Here we go again: House Republicans attempt to revive Real ID (CNET)

Discussion in 'Travel Security' started by Critic, Mar 3, 2011.  |  Print Topic

  1. Critic
    Original Member

    Critic Silver Member

    Messages:
    50
    Likes Received:
    30
    Status Points:
    150
    If you're a resident of one of at least 24 states including Arizona, Georgia, and Washington, your driver's license may no longer be valid for boarding an airplane or entering federal buildings as of May 11, 2011.
    That's the deadline that senior House Republicans are calling on the Obama administration to impose, saying states must be required to comply with so-called Real ID rules creating a standardized digital identity card that critics have likened to a national ID.

    The political problem for the GOP committee chairmen is that the 2005 Real ID Act has proven to be anything but popular: legislatures of two dozen states have voted to reject its requirements, and in the Michigan and Pennsylvania legislatures one chamber has done so.

    That didn't stop the House Republicans from saying in a letter this week to Homeland Security Secretary Janet Napolitano that "any further extension of Real ID threatens the security of the United States." Unless Homeland Security grants an extension, the law's requirements take effect on May 11.

    "If they don't, people won't be able to use their driver's licenses to get on airplanes," says Molly Ramsdell, who oversees state-federal affairs for the National Conference of State Legislatures. "They can use a military ID. They can use some other federal ID. But they won't be able to use a driver's license." (See CNET's FAQ.)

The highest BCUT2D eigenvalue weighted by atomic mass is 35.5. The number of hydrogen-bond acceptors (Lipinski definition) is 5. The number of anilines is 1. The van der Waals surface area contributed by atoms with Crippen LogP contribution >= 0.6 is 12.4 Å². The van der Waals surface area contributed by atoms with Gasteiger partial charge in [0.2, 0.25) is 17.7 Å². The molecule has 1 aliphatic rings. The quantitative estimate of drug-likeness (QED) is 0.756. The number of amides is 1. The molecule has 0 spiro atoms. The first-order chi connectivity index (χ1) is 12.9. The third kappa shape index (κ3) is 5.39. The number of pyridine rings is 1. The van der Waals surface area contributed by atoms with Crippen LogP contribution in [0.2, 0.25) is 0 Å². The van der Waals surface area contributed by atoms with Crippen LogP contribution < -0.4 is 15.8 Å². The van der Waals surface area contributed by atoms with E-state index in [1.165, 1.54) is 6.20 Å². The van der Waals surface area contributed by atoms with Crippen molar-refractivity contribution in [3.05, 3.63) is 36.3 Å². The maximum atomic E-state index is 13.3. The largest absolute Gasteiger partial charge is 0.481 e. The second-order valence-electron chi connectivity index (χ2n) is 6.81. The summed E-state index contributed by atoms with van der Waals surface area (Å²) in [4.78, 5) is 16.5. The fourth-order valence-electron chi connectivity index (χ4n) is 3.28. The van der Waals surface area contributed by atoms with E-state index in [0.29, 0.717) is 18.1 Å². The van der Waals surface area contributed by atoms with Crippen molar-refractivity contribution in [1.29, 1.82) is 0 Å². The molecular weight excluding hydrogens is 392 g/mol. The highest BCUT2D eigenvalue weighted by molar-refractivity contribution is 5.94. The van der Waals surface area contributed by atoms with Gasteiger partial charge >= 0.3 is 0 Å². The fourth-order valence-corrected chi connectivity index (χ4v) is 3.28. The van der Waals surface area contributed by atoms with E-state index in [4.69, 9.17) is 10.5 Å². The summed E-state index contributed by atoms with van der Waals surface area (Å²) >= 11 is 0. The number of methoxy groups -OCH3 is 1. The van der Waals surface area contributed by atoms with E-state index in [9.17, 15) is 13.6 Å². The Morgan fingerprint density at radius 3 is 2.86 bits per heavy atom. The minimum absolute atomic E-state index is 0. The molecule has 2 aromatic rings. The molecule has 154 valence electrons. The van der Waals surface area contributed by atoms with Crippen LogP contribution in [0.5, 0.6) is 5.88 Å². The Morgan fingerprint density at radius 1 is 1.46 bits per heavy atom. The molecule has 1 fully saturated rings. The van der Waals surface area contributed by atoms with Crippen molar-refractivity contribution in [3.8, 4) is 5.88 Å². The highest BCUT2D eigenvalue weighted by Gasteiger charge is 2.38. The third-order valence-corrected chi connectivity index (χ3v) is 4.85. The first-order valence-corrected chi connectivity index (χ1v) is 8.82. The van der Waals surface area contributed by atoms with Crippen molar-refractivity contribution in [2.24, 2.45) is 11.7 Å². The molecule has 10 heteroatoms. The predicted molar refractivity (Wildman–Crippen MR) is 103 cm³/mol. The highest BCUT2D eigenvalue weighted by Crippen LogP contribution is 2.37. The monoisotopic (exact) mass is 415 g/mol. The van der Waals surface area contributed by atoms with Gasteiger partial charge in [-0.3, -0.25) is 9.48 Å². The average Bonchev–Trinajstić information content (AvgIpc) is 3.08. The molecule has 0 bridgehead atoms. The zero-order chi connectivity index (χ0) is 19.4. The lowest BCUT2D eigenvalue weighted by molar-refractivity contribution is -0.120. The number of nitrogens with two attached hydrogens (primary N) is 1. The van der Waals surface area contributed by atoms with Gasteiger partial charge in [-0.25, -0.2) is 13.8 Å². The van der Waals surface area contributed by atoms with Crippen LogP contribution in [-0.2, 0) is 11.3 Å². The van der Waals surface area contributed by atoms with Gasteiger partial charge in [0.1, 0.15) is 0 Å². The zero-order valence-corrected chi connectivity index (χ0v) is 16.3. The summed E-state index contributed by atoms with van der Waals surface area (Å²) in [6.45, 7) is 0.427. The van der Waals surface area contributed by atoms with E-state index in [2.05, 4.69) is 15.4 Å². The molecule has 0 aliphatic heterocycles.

The situation represents a setback to Rep. F. James Sensenbrenner (R-Wisc.), who championed Real ID as a way to identify terrorists and criminals. But instead of what supporters hoped would be a seamless shift to a nationalized ID card, the requirements have created a confusing patchwork of state responses--with some legislatures forbidding their motor vehicle administration from participating--and could herald chaos at airports unrivaled by any other recent change to federal law.


    ---

    Ugh.
     
  2. mht_flyer
    Original Member

    mht_flyer Gold Member

    Messages:
    3,016
    Likes Received:
    6,664
    Status Points:
    4,670
    This again? NH voted to prohibit it a long ways back.

    This will go nowhere again and be extended.
     
  3. mht_flyer
    Original Member

    mht_flyer Gold Member

    Messages:
    3,016
    Likes Received:
    6,664
    Status Points:
    4,670
    More important to put this in perpective:

    "The practical difficulties of implementing Real ID in only 10 weeks makes the House Republicans' letter political posturing, says Jim Harper, director of information policy studies at the libertarian Cato Institute.
    "Real ID was an unserious law, passed without a hearing in the House or Senate," Harper said. "This is an unserious letter, sent without regard for the consequences if the DHS did what they ask.""
     
  4. wiredboy
    Original Member

    wiredboy Silver Member

    Messages:
    121
    Likes Received:
    83
    Status Points:
    275
    I wonder if it's part of the effort by the right wing to curb the "huge problem" of voter fraud. You know, the problem where the ones least likely to have ID are the most likely to vote liberal.
     
    kwai and GoneFlying like this.
  5. Critic
    Original Member

    Critic Silver Member

    Messages:
    50
    Likes Received:
    30
    Status Points:
    150
    As an update, it looks like DHS has relented and pushed implementation back another 2 years - hopefully enough time for a SCOTUS challenge to kill the law for good.
     
    mht_flyer and misman like this.

Share This Page